PROPERTY SOLD TO BENEFIT YOUNGARTS, THE CORE PROGRAM OF THE NATIONAL FOUNDATION FOR ADVANCEMENT IN THE ARTS
Painted in 1917-19.
Michel Monet, Giverny
Private Collection, New York
Hirschl & Adler, New York
M. Knoedler & Co., Inc., New York (acquired from the above in 1956)
The Reader's Digest Collection, Pleasantville, New York (acquired from the above in 1956 and sold: Sotheby's, New York, November 16, 1998, lot 10)
Acquired at the above sale
New York, M. Knoedler & Co., Inc., Reader's Digest Collection, 1963, illustrated in color in the catalogue
Tokyo, Palaceside Building, Forty Paintings from the Reader's Digest Collection, 1966, illustrated in the catalogue
New York, Wildenstein & Co. (traveling exhibition), Selections from The Reader's Digest Collection, 1985-86, illustrated in color in the catalogue
Auckland City Art Gallery, The Reader's Digest Collection: Manet to Picasso, 1989, illustrated in color in the catalogue
Reader's Digest Family Treasury of Great Painters and Great Paintings, Pleasantville, 1965
Charles S. Moffett, Monet's Water Lilies, New York, 1978, illustrated pl. 13
Daniel Wildenstein, Claude Monet: Biographie et catalogue raisonné, vol. 4, Lausanne & Paris, 1985, no. 1892, illustrated p. 289
Charles F. Stuckey, Monet Water Lilies, New York, 1988, illustrated pl. 32
Daniel Wildenstein, Monet, Catalogue raisonné, vol. 4, Cologne, 1996, no. 1892, illustrated p. 899
Pierre Georgel, Claude Monet, Waterlilies, Milan, 1999, illustrated in color p . 74 (as dating from possibly 1918-22)
Jean-Dominique Ray & Denis Rouart, Monet & Water Lilies: The Complete Series, Paris, 2008, illustrated p. 140
The water lily pond was the defining motif of the last two-and-a-half decades of Monet's life. How this beautiful and visually dynamic subject came to be the focus of Monet's artistic output can be traced back to 1883, when the artist moved to Giverny, where he rented a house with a large garden. Thanks to his ever-increasing financial success, he was able to buy the property outright in the early 1890s and eventually purchased a large adjacent plot of land. It was here in 1893 that he began to construct his famous water gardens and lily pond, fed by water from a nearby river. During 1901-02, Monet enlarged the pond, replanted the edges with bamboo, rhododendron, Japanese apple and cherry trees. Towards the end of his life, he told a visitor to his studio "It took me some time to understand my water lilies. I planted them purely for pleasure; I grew them with no thought of painting them. A landscape takes more than a day to get under your skin. And then, all at once, I had the revelation - how wonderful my pond was - and reached for my palette. I've hardly had any other subject since that moment" (as cited in Stephan Koja, Claude Monet, Österreichische Galerie-Belvedere, Vienna, 1996, p. 146).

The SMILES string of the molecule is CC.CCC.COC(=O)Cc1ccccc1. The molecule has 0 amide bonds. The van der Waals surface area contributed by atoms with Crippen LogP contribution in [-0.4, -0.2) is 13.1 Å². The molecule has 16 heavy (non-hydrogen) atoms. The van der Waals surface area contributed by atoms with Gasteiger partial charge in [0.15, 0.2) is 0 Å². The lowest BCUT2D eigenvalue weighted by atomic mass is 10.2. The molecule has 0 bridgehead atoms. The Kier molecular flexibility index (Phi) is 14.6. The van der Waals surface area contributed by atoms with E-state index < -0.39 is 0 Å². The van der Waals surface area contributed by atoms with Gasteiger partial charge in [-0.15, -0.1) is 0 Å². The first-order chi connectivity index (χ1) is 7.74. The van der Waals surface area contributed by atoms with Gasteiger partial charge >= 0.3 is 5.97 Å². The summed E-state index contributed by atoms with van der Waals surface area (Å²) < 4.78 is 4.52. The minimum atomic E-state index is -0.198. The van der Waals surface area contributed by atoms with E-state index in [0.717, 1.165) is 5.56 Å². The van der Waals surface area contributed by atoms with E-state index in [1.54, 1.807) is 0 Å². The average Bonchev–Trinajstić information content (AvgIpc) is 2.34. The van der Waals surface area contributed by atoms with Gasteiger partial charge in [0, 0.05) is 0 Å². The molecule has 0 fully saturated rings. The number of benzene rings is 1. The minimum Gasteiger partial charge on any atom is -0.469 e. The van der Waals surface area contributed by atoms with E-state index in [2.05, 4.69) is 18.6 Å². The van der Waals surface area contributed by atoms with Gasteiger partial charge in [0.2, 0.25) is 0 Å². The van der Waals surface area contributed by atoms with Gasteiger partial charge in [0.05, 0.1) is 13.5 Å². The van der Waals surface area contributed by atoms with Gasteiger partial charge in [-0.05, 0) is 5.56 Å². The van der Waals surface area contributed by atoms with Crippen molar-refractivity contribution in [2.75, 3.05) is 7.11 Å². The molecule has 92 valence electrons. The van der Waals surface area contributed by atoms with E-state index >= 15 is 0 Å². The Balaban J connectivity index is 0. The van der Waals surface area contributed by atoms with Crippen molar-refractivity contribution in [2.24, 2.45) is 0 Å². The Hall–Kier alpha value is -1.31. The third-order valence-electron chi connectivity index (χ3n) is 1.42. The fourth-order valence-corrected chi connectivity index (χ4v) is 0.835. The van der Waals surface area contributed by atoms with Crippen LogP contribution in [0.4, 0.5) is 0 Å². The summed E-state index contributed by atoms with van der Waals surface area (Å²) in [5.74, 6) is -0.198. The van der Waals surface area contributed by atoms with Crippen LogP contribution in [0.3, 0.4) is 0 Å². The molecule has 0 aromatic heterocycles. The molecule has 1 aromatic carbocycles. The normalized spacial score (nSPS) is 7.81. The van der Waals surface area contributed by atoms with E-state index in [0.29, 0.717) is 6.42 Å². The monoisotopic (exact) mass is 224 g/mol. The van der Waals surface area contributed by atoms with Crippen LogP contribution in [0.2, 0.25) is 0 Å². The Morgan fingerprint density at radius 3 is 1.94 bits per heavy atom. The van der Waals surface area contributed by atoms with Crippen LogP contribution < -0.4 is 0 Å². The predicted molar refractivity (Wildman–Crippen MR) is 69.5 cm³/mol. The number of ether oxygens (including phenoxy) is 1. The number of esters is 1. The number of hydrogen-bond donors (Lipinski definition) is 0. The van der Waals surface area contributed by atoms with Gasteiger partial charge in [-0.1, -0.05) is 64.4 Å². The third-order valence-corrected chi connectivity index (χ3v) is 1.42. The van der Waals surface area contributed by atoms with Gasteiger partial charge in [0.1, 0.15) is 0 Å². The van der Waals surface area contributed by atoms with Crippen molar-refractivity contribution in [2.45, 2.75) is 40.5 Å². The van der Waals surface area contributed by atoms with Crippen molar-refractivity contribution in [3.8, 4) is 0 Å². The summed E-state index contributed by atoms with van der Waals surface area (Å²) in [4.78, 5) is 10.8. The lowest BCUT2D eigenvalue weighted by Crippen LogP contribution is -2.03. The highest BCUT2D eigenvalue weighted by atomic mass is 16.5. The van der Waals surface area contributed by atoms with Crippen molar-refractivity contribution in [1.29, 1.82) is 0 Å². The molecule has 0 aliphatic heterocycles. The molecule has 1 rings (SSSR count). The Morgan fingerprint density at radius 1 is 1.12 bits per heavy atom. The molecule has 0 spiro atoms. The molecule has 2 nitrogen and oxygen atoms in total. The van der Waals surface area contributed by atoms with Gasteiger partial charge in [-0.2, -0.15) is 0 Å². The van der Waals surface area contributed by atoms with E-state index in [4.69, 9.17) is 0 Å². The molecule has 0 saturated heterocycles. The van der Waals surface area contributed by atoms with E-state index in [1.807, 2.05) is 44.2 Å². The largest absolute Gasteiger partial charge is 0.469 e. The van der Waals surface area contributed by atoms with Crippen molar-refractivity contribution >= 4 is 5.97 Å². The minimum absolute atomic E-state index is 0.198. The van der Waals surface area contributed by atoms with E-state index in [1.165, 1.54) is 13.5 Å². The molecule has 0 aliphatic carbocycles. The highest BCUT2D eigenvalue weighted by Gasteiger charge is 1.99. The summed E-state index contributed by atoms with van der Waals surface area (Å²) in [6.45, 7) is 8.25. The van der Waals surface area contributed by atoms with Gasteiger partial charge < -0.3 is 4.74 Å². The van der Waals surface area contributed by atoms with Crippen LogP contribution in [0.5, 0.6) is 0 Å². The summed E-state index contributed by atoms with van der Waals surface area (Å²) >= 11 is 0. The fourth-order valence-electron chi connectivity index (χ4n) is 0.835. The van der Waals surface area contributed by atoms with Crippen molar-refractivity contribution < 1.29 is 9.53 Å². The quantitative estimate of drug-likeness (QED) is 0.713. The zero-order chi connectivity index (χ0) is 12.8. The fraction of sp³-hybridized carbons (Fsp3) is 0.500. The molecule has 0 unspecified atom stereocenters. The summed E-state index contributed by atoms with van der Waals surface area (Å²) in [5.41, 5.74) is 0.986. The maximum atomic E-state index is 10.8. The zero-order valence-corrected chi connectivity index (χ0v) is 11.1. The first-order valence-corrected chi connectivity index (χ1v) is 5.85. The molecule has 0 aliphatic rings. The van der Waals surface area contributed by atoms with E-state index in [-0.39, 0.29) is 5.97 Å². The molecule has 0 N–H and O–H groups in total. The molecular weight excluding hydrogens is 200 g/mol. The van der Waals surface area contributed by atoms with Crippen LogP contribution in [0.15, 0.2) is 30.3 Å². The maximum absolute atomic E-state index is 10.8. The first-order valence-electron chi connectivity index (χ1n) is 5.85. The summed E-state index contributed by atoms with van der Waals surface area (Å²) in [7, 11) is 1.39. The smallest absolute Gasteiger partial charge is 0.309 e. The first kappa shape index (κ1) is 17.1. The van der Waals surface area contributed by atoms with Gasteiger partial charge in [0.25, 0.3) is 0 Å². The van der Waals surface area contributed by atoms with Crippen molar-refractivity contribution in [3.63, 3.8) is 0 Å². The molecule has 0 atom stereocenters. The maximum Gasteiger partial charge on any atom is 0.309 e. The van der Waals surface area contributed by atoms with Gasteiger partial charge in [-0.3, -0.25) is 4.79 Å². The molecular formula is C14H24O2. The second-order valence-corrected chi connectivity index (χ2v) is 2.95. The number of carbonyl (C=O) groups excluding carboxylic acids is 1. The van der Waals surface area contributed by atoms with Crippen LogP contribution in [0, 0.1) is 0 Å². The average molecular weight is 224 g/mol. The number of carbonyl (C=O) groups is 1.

After the turn of the century, the gardens around Monet's Giverny home became the central theme of his work. He produced series of paintings on the themes of the Japanese footbridge and the water lilies. Monet paid exacting attention to the details of the garden, including maintaining the pond and plants in a perfect state for painting. Elizabeth Murray writes "The water gardener would row out in the pond in a small green flat-bottomed boat to clean the entire surface. Any moss, algae, or water grasses which grew from the bottom had to be pulled out. Monet insisted on clarity. Next the gardener would inspect the water lilies themselves. Any yellow leaves or spent blossoms were removed. If the plants had become dusty from vehicles passing by on the Chemin du Roy, the dirt road nearby, the gardener would take a bucket of water and rinse off the leaves and flowers, ensuring that the true colors and beauty would shine forth" (E. Murray, 'Monet as a Garden Artist,' Monet, Late Paintings of Giverny from the Musée Marmottan, New Orleans, 1995, p. 53).
In 1914, Monet began work on his Grandes Décorations, a sequence of monumental paintings of the gardens that would take his depictions of the water lily pond in a dramatic new direction. Paul Tucker writes that these new paintings "were characterized by an unprecedented breadth in terms of their size, touch and vision. Nearly all of these pictures... were twice as big as his earlier Water Lilies. They were also more daring in their color schemes and compositions. And they were much looser in handling... At once exploratory and definitive, hesitant and assured, these paintings thus constitute a unique group of canvases in Monet's oeuvre. They were a sustained and evidently private enterprise in which Monet tested out his ideas for his decorative program on a scale he had never attempted for these watery motifs" (Paul Tucker, Claude Monet, Life and Art, New Haven, 1995, pp. 203 & 204).